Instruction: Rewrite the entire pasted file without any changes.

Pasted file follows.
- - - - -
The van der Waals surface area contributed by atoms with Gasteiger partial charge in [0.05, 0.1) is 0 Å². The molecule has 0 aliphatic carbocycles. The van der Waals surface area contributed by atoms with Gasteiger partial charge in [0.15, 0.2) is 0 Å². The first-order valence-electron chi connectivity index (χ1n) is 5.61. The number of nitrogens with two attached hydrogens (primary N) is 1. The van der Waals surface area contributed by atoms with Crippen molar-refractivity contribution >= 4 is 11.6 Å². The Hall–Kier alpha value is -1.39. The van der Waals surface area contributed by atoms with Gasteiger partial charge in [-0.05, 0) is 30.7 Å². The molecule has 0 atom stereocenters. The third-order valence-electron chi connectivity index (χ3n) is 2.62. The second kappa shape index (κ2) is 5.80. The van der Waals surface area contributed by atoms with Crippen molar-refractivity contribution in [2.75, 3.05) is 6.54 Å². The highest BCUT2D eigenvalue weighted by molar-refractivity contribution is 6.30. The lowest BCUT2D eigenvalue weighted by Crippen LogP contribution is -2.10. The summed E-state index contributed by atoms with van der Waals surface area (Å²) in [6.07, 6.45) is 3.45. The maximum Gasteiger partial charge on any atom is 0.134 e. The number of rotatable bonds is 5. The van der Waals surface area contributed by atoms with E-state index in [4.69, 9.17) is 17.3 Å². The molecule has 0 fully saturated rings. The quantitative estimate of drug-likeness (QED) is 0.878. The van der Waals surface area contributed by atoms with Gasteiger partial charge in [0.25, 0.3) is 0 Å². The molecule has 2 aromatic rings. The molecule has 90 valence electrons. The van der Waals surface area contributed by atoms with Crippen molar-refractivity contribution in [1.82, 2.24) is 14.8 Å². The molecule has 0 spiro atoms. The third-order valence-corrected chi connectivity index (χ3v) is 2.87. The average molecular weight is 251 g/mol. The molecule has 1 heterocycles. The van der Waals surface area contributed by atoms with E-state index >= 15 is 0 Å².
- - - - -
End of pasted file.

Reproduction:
The van der Waals surface area contributed by atoms with Gasteiger partial charge in [0.05, 0.1) is 0 Å². The molecule has 0 aliphatic carbocycles. The van der Waals surface area contributed by atoms with Gasteiger partial charge in [0.15, 0.2) is 0 Å². The first-order valence-electron chi connectivity index (χ1n) is 5.61. The number of nitrogens with two attached hydrogens (primary N) is 1. The van der Waals surface area contributed by atoms with Crippen molar-refractivity contribution >= 4 is 11.6 Å². The Hall–Kier alpha value is -1.39. The van der Waals surface area contributed by atoms with Gasteiger partial charge in [-0.05, 0) is 30.7 Å². The molecule has 0 atom stereocenters. The third-order valence-electron chi connectivity index (χ3n) is 2.62. The second kappa shape index (κ2) is 5.80. The van der Waals surface area contributed by atoms with Crippen molar-refractivity contribution in [2.75, 3.05) is 6.54 Å². The highest BCUT2D eigenvalue weighted by molar-refractivity contribution is 6.30. The lowest BCUT2D eigenvalue weighted by Crippen LogP contribution is -2.10. The summed E-state index contributed by atoms with van der Waals surface area (Å²) in [6.07, 6.45) is 3.45. The maximum Gasteiger partial charge on any atom is 0.134 e. The number of rotatable bonds is 5. The van der Waals surface area contributed by atoms with E-state index in [4.69, 9.17) is 17.3 Å². The molecule has 0 fully saturated rings. The quantitative estimate of drug-likeness (QED) is 0.878. The van der Waals surface area contributed by atoms with Gasteiger partial charge in [0.25, 0.3) is 0 Å². The molecule has 2 aromatic rings. The molecule has 90 valence electrons. The van der Waals surface area contributed by atoms with Crippen molar-refractivity contribution in [1.82, 2.24) is 14.8 Å². The molecule has 0 spiro atoms. The third-order valence-corrected chi connectivity index (χ3v) is 2.87. The average molecular weight is 251 g/mol. The molecule has 1 heterocycles. The van der Waals surface area contributed by atoms with E-state index >= 15 is 0 Å².